My telephone rang one afternoon the end of July, and the voice on the line said words that make a writer’s knees buckle. Fortunately, I was sitting down.
“We love your book,” said Leslie Browning, publisher of Homebound Publications.
In mid-May, I’d sent her a query letter and the first three chapters of my memoir, Hiking Naked—A Quaker Woman’s Search for Balance. I’d labored over that letter for months and felt especially good about the part that summed up what the book is about: “Hiking Naked, a 70,000-word memoir, is a blend of Wild and Walden that chronicles my spiritual quest for meaningful work.” My choice of comparable titles seemed especially apt when I researched Homebound Publications and read this on the press’s website:
Authors representative of the work we seek would be: Barry Lopez, Joanna Macy, Gary Snyder, David Abram, Mary Oliver, Rainer Maria Rilke, Annie Dillard, David Whyte, Cheryl Strayed, Jack Kerouac, Walt Whitman, and Henry David Thoreau.
I’d expected to wait a couple of months to learn if Homebound was interested in my manuscript, but Leslie wrote within 24 hours that she wanted to read the entire work. My knees buckled again as I submitted all 245 pages. The automated response from the submission managing program Homebound (and many other publishers) uses reiterated the press’s usual response time: 12 to14 weeks to review a full manuscript. Since I’d heard from Leslie sooner than the typical eight-week wait with an initial query, I hoped a decision about the manuscript might come quickly.
While I waited, I reviewed the Homebound website—again. And again. And with each visit, I felt more convinced that this press was a perfect fit for my manuscript, and for me.
Homebound Publications is an award-winning independent publisher founded in 2011. Its name, derived from the idea of the journey to find a place of belonging, echoes a Herman Melville quote—“Life’s a voyage that’s homeward bound.” The press receives about 2000 submissions a year and publishes 8 to 12 full-length works of contemplative literature annually.
Contemplative literature? I liked the sound of that, too, and Homebound’s description:
In this throwaway-culture where we buy a book in the supermarket, read it over the weekend, and then toss it, we publish books that you will have on your nightstand for a few years and return to again and again—books that nourish your mind and soul.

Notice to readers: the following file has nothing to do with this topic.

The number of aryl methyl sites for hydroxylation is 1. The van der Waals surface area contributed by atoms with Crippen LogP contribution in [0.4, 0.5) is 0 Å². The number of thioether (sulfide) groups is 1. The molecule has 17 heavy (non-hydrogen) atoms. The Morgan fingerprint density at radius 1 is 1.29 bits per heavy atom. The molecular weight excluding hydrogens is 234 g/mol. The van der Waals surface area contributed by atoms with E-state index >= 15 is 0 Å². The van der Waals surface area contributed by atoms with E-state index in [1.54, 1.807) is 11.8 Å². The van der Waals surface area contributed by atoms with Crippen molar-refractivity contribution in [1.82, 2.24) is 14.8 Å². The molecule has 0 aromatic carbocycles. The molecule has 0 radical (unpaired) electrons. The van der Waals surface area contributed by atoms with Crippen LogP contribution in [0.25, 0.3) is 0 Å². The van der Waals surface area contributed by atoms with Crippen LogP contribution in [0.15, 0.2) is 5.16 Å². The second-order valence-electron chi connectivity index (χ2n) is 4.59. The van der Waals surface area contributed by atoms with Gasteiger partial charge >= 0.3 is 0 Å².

The press also seemed like the right “home” because of the themes it looks for:
- personal growth
- sustainable practices
- the environment
- introspective travel writing
- well-researched educational books writing on spiritual practices or culture.
While I awaited Leslie’s response to the manuscript, I purchased two titles Homebound has published—Match by Gunilla Norris and Seasons of Contemplation by Leslie Browning. Yes, this publisher is a poet, too, and all of the editors are working writers. The books were as beautiful as the images in Homebound’s online catalog, and the content was equally rich with wisdom to keep me grounded as I awaited Leslie’s response. It came in an email about ten weeks later, full of enthusiasm for the memoir and an explanation that Leslie’s schedule had been packed. We made a phone date to talk further.
I caught my breath after Leslie’s first words on the call. For the next hour, we discussed what it would mean for Homebound to publish Hiking Naked. The press seeks passionate, dedicated authors who understand both the art and business of writing. As writers themselves, the Homebound staff respect an author’s voice and involve her in the book’s design process. The longer we talked, the clearer I became that I wanted to work with this press—and Homebound wanted to work with me.
“Do you have any more questions at this point?” Leslie asked.
“What do you think of the title?”
I’d heard from many writers that publishers often recommend a different title for an author’s manuscript, based on their knowledge of what catches the eye of booksellers and customers
“We think it’s great,” Leslie said. “It covers the themes, and it’s intriguing.”
I smiled as Leslie went on to explain that she’d send me a contract to review. It arrived a couple of days later; I considered it carefully and sought guidance from a lawyer and other writers who’ve worked with small presses. Leslie and I signed it the end of August. Celebrations with family, friends, and fellow writers followed.
Now I’m in the midst of one more revision to trim a few pages. In the spring, my editor and I will work on additional revisions, followed by plans for the book design and pre-publication promotion for a release in autumn 2017.
Every now and then I replay Leslie’s first words in my mind, and I feel excitement and gratitude for this perfect fit.
I encourage you to visit the Homebound Publications Bookstore. To kick off the autumn season, they’ve discounted books 20%; use the coupon code AUTUMN20 when you order. I’m honored that, soon, Hiking Naked will be part of Homebound’s collection of contemplative literature.